As a result, health insurers cover a multitude of uninnsurable risks, alongside, and pooled with, genuine insurance risks. They do not discriminate among various groups of people which pose significantly different insurance risks. The industry thus runs a system of income redistribution--benefiting irresponsible actors and high-risk groups at the expense of responsible individuals and low risk groups. Accordingly the industry's prices are high and ballooning.

To deregulate the industry means to restore it to unrestricted freedom of contract: to allow a health insurer to offer any contract whatsoever, to include or exclude any risk, and to discriminate among any groups of individuals. Uninsurable risks would lose coverage, the variety of insurance policies for the remaining coverage would increase, and price differentials would reflect genuine insurance risks. On average, prices would drastically fall. And the reform would restore individual responsibility in health care.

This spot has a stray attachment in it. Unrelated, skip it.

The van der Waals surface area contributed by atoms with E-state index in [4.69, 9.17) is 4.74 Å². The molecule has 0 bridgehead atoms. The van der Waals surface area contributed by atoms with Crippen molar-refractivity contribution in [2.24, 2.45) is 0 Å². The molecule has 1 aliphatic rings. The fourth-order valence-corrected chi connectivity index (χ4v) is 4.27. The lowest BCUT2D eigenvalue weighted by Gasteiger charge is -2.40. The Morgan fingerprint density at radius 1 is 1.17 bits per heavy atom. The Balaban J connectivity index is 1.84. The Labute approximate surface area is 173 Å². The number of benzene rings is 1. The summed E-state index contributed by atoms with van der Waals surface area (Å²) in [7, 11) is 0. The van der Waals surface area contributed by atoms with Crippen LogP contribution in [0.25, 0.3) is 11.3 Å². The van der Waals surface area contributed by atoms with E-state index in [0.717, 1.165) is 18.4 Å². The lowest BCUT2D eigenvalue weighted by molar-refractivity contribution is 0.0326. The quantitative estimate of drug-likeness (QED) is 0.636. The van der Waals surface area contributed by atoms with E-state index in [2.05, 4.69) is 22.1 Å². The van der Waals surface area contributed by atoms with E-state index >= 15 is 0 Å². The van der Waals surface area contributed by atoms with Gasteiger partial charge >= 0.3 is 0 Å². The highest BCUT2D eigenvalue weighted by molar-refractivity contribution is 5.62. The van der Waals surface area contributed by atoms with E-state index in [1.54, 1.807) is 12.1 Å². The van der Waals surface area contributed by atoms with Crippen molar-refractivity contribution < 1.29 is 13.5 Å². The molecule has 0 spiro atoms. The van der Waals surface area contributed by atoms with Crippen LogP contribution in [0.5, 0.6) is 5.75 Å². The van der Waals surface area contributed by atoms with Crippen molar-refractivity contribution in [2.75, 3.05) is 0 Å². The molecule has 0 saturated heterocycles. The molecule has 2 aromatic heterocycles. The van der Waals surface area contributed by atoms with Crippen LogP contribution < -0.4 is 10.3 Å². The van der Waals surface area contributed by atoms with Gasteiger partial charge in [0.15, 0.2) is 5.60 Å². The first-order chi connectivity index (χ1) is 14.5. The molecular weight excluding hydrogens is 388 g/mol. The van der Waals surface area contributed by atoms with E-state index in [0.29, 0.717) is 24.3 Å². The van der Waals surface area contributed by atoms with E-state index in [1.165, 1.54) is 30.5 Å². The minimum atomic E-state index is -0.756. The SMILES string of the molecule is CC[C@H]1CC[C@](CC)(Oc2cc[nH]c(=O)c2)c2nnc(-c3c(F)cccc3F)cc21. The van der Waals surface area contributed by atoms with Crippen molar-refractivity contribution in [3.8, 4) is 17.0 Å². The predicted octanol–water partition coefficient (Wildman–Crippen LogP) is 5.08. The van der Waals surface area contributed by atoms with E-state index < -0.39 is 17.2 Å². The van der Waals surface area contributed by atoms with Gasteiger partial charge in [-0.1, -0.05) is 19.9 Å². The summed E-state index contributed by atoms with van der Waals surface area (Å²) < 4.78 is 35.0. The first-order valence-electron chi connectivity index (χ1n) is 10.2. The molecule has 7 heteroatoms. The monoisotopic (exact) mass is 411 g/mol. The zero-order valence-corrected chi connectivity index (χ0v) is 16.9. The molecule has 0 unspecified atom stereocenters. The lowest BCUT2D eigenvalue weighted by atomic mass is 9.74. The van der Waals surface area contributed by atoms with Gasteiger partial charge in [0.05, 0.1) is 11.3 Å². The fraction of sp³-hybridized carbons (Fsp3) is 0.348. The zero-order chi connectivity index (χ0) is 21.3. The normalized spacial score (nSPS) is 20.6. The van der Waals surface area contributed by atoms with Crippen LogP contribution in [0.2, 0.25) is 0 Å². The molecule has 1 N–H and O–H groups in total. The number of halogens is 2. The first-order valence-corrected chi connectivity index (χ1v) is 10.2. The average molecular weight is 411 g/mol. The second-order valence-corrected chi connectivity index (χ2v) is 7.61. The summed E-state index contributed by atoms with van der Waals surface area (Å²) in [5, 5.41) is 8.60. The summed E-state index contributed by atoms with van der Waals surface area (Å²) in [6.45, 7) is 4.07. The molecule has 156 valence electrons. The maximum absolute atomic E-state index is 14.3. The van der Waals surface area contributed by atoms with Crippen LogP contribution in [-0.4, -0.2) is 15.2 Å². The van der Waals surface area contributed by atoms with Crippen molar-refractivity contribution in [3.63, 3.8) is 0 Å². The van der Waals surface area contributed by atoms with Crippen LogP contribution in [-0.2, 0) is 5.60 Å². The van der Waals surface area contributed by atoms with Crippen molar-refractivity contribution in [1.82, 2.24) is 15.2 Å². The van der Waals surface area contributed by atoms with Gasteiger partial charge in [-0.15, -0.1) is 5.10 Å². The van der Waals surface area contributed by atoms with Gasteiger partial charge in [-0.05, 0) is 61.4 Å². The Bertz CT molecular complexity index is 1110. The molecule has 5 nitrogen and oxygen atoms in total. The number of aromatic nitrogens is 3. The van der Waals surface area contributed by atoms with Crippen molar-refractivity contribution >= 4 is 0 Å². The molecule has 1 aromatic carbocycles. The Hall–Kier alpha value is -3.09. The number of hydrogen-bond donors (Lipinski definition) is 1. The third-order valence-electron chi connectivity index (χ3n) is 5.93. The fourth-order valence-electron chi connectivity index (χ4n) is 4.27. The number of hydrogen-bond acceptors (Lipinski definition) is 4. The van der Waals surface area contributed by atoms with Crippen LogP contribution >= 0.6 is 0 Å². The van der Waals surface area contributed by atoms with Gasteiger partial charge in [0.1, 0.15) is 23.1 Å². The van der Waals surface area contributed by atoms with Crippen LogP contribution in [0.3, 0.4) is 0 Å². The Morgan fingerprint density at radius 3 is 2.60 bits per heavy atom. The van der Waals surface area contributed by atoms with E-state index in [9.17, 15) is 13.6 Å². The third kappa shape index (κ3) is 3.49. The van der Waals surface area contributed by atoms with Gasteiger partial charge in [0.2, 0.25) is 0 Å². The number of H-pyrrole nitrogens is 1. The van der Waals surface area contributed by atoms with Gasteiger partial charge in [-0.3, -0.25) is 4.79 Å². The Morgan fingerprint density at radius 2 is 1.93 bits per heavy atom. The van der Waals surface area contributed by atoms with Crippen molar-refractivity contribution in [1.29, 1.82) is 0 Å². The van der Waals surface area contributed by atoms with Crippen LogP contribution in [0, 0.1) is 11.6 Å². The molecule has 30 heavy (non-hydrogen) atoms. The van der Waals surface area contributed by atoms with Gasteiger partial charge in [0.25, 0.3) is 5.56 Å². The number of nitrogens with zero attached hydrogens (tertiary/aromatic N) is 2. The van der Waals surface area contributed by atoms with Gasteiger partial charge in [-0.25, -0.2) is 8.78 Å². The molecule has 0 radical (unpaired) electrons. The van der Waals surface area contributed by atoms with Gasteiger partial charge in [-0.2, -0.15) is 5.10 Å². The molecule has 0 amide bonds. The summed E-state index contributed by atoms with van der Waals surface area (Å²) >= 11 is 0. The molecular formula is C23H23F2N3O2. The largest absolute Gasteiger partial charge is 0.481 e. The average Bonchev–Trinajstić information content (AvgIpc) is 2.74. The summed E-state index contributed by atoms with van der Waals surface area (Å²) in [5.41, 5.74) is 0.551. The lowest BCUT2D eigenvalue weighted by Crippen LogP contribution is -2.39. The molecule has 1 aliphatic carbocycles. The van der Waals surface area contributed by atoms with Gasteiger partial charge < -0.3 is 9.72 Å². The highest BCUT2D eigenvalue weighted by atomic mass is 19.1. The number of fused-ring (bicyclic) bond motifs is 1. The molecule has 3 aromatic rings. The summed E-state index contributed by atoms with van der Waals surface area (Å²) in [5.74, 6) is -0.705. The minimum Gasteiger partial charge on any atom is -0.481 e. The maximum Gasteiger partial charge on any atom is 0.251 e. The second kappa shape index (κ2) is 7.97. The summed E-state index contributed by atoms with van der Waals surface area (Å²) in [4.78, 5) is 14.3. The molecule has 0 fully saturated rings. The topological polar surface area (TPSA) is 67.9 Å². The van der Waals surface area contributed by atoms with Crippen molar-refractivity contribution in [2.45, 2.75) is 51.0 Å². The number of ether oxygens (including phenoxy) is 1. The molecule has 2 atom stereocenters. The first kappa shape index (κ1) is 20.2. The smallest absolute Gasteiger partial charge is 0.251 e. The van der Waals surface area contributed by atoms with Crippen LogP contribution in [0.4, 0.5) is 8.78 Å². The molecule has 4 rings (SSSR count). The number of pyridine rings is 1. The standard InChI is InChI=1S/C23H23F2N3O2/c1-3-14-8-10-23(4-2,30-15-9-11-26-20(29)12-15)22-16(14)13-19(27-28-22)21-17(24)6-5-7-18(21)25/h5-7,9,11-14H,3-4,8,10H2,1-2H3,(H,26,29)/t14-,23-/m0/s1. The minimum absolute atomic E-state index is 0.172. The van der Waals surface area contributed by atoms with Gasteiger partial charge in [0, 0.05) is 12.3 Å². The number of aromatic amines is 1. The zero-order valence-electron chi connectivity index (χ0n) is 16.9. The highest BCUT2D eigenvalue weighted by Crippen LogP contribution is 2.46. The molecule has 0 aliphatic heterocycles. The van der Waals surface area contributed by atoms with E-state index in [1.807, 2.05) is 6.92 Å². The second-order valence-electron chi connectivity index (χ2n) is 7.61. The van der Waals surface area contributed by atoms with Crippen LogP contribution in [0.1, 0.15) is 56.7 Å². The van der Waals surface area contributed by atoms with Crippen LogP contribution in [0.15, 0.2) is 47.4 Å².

4. Eliminate all subsidies to the sick or unhealthy. Subsidies create more of whatever is being subsidized. Subsidies for the ill and diseased breed illness and disease, and promote carelessness, indigence, and dependency. If we eliminate them, we would strengthen the will to live healthy lives and to work for a living. In the first instance, that means abolishing Medicare and Medicaid.

Only these four steps, although drastic, will restore a fully free market in medical provision. Until they are adopted, the industry will have serious problems, and so will we, its consumers.

A Four-Step Health-Care Solution by Hans Hoppe